- Since the legal age for drinking was raised to 18, alcohol abuse on college campuses has, if anything, grown.
- Since underage undergrads can't drink legally, they drink "in the shadows," away from the social structures and pressures that could restrain their excesses.
McCardell criticizes the argument that teenage traffic deaths have declined since the drinking age has been raised, noting that cars and highways are simply safer than they used to be.
We say good for McCardell to note the flaw in the post hoc argument that illogically asserts that because a drop in traffic deaths followed the raising of the drinking age, the latter must have caused the former. We also stipulate the fact of rampant alcohol abuse in the shadows of America's colleges.
We say bad for McCardell that his own reasoning is post hoc: that raising the drinking age must have caused the increase in alcohol abuse on campuses, so judiciously lowering it will decrease abuse. We also grieve the fact that we have heard similar flawed reasoning from other officials at other prestigious colleges.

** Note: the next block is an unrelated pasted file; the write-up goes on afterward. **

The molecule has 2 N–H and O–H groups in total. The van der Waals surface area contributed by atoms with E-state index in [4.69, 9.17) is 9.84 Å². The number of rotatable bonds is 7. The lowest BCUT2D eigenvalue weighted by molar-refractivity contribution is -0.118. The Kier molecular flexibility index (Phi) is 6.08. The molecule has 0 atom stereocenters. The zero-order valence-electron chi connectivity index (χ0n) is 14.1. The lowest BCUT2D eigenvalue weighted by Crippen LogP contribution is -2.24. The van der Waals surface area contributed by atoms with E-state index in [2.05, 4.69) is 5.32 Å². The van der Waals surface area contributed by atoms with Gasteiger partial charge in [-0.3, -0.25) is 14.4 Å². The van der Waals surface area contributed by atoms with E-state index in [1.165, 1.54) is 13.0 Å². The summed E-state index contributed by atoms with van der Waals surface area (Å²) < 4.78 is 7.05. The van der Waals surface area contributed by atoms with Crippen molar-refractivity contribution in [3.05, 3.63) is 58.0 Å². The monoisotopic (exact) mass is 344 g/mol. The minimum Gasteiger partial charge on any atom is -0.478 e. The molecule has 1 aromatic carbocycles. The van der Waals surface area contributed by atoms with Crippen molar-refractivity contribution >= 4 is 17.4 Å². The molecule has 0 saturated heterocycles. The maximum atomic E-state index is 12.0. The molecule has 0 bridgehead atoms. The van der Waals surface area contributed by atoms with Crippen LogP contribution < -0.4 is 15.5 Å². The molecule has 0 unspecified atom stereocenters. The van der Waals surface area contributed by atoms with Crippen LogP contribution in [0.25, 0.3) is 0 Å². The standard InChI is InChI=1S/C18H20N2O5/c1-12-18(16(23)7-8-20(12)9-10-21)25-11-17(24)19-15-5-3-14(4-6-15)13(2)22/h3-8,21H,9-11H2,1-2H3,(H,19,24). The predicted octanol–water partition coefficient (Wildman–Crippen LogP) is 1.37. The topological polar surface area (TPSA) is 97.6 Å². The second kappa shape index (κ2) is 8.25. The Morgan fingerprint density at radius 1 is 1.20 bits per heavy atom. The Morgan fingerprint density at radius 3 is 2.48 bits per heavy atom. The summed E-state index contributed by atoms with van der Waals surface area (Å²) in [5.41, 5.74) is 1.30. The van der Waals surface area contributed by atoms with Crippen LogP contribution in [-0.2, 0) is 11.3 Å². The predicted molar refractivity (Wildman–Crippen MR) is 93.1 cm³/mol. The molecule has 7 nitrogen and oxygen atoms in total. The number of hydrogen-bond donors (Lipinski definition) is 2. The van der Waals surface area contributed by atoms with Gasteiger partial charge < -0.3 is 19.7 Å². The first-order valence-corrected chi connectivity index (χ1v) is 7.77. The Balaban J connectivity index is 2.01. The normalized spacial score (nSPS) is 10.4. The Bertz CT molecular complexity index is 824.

We agree instead with what is reported in the article of Drew Hunter, president of the Bacchus Network, a national group that helps colleges discourage alcohol abuse. Hunter insists that late adolescents who want to drink mostly want to drink to excess, and that they will do so regardless of the law.
Everything we know about this issue suggests that Hunter is exactly right and McCardell is deluded. Undergrads who drink aren't connoisseurs. They drink cheap, tasteless beer or cheap, high-proof liquor to get drunk as quickly as possible. We'll leave it to others more familiar with the human psyche to explore the layers of social unease and sexual maladjustment that seem to drive these behaviors. But there's no question that moderation does not play a significant role in the alcohol consumption of most underage drinkers.
Let's not kid ourselves about kids who drink. Alcohol use is fraught with danger for adults. Undergrads aren't adults. And we don't apologize for that statement.